Hygiene, oils, and lotions
- Hygiene is essential when you’re dealing with young children. Before you begin the session, make sure that you have followed basic hygiene procedures. Wash your hands before starting a massage. Infants are highly susceptible to infections.
- Everything you might need during the massage session should be close at hand. This may include baby oil or lotion (depending on your preference), floor pads, paper tissues, towel, etc. If you’re doing the massage just before bathtime, make sure all bathing supplies are also nearby.
- Be gentle when massaging your offspring. Hardly any pressure is needed and no strong strokes but light. Instead, use light, gentle movements with hands and fingertips.
Massage for New Mothers
New mothers need to get into the routine of a daily massage. You might feel uncomfortable about taking time out for yourself when you have a new baby to look after. And though it may be difficult, the results will benefit both you and your newborn enormously. Here are a couple of things you could do:
- Ask a close friend or relative to look after baby when you have your massage. It could be your partner or any other trusted member of your family. If your little one is acquainted with the babysitter, all the better. The main thing is that it’s someone reliable. Someone you can leave in charge without you worrying all through your massage.
- Schedule your massage at home this would be more a lot more convenient for you with a new baby. Just be sure to arrange your massage at a time when your baby has been fed well and won’t need you for an hour or so.
- If you can’t find a massage therapist willing to come to your home every day, try to schedule massage appointments at times when your baby will be taking a nap. Ideally, you could do it when dad’s going to be at home!
Tips for therapists
Massage is one way of relieving the stress that many new mothers feel. It relaxes and calms the nerves. To be effective, sessions should make the subject feel comfortable, pampered and special. Some useful tips for massage sessions with new mothers:
- New mothers should feel comfortable and safe during their massage session. Physical positioning will vary according to the particular treatment being given and the subject’s health condition. Some may prefer to lie on their side others on their back. The important thing is for the therapist has access to all the areas that need attention.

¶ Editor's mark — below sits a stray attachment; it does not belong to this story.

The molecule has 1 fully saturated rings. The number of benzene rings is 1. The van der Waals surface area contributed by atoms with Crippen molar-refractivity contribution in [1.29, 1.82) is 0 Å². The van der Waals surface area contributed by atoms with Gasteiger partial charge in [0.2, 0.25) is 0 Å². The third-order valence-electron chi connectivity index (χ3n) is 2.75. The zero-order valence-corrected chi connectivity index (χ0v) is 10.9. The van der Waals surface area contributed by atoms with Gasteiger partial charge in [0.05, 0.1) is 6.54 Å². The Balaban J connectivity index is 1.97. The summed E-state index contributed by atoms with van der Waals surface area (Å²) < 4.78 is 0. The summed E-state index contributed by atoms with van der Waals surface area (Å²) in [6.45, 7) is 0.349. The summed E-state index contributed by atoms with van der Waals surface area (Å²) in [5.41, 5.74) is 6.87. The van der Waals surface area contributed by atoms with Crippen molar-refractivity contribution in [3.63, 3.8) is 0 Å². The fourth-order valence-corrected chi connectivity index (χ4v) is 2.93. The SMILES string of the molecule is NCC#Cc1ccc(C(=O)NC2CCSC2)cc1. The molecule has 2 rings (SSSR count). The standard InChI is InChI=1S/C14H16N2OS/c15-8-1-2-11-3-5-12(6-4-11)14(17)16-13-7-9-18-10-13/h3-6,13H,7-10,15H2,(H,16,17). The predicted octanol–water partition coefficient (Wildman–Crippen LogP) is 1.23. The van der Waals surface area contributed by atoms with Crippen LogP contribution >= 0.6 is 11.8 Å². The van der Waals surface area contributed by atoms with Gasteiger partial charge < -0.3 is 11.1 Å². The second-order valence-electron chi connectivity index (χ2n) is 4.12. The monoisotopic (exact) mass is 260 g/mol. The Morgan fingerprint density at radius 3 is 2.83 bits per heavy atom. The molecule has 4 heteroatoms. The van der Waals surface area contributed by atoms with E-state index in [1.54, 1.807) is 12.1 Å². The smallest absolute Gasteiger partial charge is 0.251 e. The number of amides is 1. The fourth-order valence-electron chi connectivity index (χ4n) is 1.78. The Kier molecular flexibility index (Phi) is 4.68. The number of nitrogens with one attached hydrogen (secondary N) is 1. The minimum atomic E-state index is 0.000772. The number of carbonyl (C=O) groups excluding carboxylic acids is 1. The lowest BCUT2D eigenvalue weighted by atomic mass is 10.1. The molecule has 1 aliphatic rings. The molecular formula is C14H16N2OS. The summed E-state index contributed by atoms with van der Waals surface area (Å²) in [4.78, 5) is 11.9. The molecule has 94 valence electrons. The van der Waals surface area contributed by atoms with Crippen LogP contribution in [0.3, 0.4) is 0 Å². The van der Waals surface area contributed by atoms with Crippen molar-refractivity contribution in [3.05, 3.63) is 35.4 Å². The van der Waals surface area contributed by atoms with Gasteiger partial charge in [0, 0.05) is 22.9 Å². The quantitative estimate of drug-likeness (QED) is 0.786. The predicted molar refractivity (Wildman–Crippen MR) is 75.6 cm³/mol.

- Misalignment of the pelvis during pregnancy can lead to further complications. Massage should, therefore, be aimed at rebalancing the muscles around the pelvic and hip area.
- Pain in the neck, shoulder and back is a common complaint with many mothers. Discomfort in these areas is further compounded by actions necessary when looking after the child: lifting, carrying, nursing, etc. Massage therapy should attend to these areas as well.
- Pregnancy also leads to fatigue in the legs along with aching feet. Lymphatic massage used on these areas will improve circulation and reducing swelling. Elevating your client’s legs will further improve drainage. Intense labour may have caused clotting in the legs, in which case, avoid massage or excessive pressure in this area.
- Breast massage is not included in regular massage therapy; however, you can teach your clients some simple techniques they can apply themselves to alleviate any discomfort they may be experiencing.
Some Precautions with C-Section or other Medical Complications
- For C-Section deliveries, it is important that therapists stay away from scars and the lower abdomen area. Pressure applied in this area could be harmful.
- For Caesareans, limit massage to the safe areas of arms, head and feet.
- The wounds deep within the body begin to heal 5 to 6 weeks after delivery. A special light massage around the scar after surgery can enhance the recovery of the incision. However, it should be performed by a therapist who has expertise in this area.
- C-section scar massage should not take place until after the incision has closed. And it is highly recommended that you get the approval of the doctor before going ahead with any massage therapy.
Massage is beneficial for newborn babies and new mothers alike, from both the physical and the emotional perspective. Massage therapies prove magical for women during pregnancy and after birth as well. Regular massage therapy sessions for mother and baby make both of them calmer. It improves mother-baby bonding. A regular daily massage makes new mothers feel more confident about her physical and emotional health and enables them to take care of their newborns even better. Newborns and young children who are massaged daily show great improvements in their physical, emotional, and neurological development. This unique experience shared by mother and child on a daily basis is possibly the most fulfilling experience for any family.